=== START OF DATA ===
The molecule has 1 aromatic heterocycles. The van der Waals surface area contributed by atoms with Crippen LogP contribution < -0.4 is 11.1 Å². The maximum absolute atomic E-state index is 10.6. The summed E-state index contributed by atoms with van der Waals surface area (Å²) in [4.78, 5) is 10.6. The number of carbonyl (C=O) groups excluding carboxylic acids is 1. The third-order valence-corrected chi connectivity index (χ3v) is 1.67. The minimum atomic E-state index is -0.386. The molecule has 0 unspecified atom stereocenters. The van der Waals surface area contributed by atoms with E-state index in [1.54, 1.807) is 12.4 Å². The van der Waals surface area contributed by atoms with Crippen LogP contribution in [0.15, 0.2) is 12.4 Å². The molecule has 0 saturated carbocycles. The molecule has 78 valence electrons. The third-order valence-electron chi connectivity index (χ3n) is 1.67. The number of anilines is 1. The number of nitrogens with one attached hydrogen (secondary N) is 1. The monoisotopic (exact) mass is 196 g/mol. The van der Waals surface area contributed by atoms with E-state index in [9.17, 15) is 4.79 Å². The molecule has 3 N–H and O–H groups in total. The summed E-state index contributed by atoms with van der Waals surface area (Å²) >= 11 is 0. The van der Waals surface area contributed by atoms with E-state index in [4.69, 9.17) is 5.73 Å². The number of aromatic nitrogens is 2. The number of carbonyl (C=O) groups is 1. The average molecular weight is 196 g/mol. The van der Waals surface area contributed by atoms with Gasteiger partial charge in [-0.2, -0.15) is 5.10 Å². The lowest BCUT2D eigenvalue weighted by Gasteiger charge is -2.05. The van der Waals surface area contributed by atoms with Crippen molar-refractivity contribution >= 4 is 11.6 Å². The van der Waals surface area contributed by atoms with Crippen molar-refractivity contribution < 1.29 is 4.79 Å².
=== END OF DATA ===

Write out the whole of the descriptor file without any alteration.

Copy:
The molecule has 1 aromatic heterocycles. The van der Waals surface area contributed by atoms with Crippen LogP contribution < -0.4 is 11.1 Å². The maximum absolute atomic E-state index is 10.6. The summed E-state index contributed by atoms with van der Waals surface area (Å²) in [4.78, 5) is 10.6. The number of carbonyl (C=O) groups excluding carboxylic acids is 1. The third-order valence-corrected chi connectivity index (χ3v) is 1.67. The minimum atomic E-state index is -0.386. The molecule has 0 unspecified atom stereocenters. The van der Waals surface area contributed by atoms with E-state index in [1.54, 1.807) is 12.4 Å². The van der Waals surface area contributed by atoms with Crippen LogP contribution in [0.15, 0.2) is 12.4 Å². The molecule has 0 saturated carbocycles. The molecule has 78 valence electrons. The third-order valence-electron chi connectivity index (χ3n) is 1.67. The number of anilines is 1. The number of nitrogens with one attached hydrogen (secondary N) is 1. The monoisotopic (exact) mass is 196 g/mol. The van der Waals surface area contributed by atoms with E-state index in [9.17, 15) is 4.79 Å². The molecule has 3 N–H and O–H groups in total. The summed E-state index contributed by atoms with van der Waals surface area (Å²) >= 11 is 0. The van der Waals surface area contributed by atoms with E-state index in [4.69, 9.17) is 5.73 Å². The number of aromatic nitrogens is 2. The number of carbonyl (C=O) groups is 1. The average molecular weight is 196 g/mol. The van der Waals surface area contributed by atoms with Gasteiger partial charge in [-0.2, -0.15) is 5.10 Å². The lowest BCUT2D eigenvalue weighted by Gasteiger charge is -2.05. The van der Waals surface area contributed by atoms with Crippen molar-refractivity contribution >= 4 is 11.6 Å². The van der Waals surface area contributed by atoms with Crippen molar-refractivity contribution < 1.29 is 4.79 Å².